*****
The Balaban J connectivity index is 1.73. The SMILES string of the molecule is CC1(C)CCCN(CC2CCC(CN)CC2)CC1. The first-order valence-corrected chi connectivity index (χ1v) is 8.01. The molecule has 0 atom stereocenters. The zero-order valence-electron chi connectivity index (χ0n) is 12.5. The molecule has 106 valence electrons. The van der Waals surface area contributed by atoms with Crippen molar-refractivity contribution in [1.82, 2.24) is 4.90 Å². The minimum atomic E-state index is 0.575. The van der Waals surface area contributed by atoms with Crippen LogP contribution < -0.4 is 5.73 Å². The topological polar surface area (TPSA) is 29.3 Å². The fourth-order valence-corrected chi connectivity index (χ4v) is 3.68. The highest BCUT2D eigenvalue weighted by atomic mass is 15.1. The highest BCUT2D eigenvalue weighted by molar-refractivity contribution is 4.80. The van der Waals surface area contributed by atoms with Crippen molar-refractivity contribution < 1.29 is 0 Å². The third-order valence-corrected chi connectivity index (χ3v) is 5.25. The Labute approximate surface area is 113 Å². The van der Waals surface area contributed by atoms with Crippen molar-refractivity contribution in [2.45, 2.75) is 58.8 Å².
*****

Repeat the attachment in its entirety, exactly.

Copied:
The Balaban J connectivity index is 1.73. The SMILES string of the molecule is CC1(C)CCCN(CC2CCC(CN)CC2)CC1. The first-order valence-corrected chi connectivity index (χ1v) is 8.01. The molecule has 0 atom stereocenters. The zero-order valence-electron chi connectivity index (χ0n) is 12.5. The molecule has 106 valence electrons. The van der Waals surface area contributed by atoms with Crippen molar-refractivity contribution in [1.82, 2.24) is 4.90 Å². The minimum atomic E-state index is 0.575. The van der Waals surface area contributed by atoms with Crippen LogP contribution < -0.4 is 5.73 Å². The topological polar surface area (TPSA) is 29.3 Å². The fourth-order valence-corrected chi connectivity index (χ4v) is 3.68. The highest BCUT2D eigenvalue weighted by atomic mass is 15.1. The highest BCUT2D eigenvalue weighted by molar-refractivity contribution is 4.80. The van der Waals surface area contributed by atoms with Crippen molar-refractivity contribution < 1.29 is 0 Å². The third-order valence-corrected chi connectivity index (χ3v) is 5.25. The Labute approximate surface area is 113 Å². The van der Waals surface area contributed by atoms with Crippen molar-refractivity contribution in [2.45, 2.75) is 58.8 Å².